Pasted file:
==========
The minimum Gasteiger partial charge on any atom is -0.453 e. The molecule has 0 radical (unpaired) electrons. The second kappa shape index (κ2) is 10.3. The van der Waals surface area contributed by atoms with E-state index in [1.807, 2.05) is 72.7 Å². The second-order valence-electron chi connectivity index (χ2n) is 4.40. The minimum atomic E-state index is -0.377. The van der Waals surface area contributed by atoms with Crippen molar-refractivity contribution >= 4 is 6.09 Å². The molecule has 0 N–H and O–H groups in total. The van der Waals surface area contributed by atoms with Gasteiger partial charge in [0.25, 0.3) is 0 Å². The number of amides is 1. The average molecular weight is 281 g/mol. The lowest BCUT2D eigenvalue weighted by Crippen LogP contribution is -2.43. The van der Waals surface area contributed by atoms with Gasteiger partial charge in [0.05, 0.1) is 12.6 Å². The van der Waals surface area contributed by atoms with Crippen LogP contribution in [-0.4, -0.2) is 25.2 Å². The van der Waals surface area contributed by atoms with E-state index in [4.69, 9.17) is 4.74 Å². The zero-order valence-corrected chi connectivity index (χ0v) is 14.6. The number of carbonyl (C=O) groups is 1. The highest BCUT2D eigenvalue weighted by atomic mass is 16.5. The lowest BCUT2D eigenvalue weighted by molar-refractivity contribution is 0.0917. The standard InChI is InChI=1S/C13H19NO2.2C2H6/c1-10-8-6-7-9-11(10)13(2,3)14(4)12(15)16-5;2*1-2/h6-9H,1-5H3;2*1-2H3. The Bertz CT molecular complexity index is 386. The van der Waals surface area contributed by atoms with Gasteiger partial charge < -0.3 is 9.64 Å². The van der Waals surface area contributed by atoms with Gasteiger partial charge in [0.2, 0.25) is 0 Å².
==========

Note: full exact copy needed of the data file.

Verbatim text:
The minimum Gasteiger partial charge on any atom is -0.453 e. The molecule has 0 radical (unpaired) electrons. The second kappa shape index (κ2) is 10.3. The van der Waals surface area contributed by atoms with E-state index in [1.807, 2.05) is 72.7 Å². The second-order valence-electron chi connectivity index (χ2n) is 4.40. The minimum atomic E-state index is -0.377. The van der Waals surface area contributed by atoms with Crippen molar-refractivity contribution >= 4 is 6.09 Å². The molecule has 0 N–H and O–H groups in total. The van der Waals surface area contributed by atoms with Gasteiger partial charge in [0.25, 0.3) is 0 Å². The number of amides is 1. The average molecular weight is 281 g/mol. The lowest BCUT2D eigenvalue weighted by Crippen LogP contribution is -2.43. The van der Waals surface area contributed by atoms with Gasteiger partial charge in [0.05, 0.1) is 12.6 Å². The van der Waals surface area contributed by atoms with Crippen LogP contribution in [-0.4, -0.2) is 25.2 Å². The van der Waals surface area contributed by atoms with E-state index in [4.69, 9.17) is 4.74 Å². The zero-order valence-corrected chi connectivity index (χ0v) is 14.6. The number of carbonyl (C=O) groups is 1. The highest BCUT2D eigenvalue weighted by atomic mass is 16.5. The lowest BCUT2D eigenvalue weighted by molar-refractivity contribution is 0.0917. The standard InChI is InChI=1S/C13H19NO2.2C2H6/c1-10-8-6-7-9-11(10)13(2,3)14(4)12(15)16-5;2*1-2/h6-9H,1-5H3;2*1-2H3. The Bertz CT molecular complexity index is 386. The van der Waals surface area contributed by atoms with Gasteiger partial charge < -0.3 is 9.64 Å². The van der Waals surface area contributed by atoms with Gasteiger partial charge in [0.2, 0.25) is 0 Å².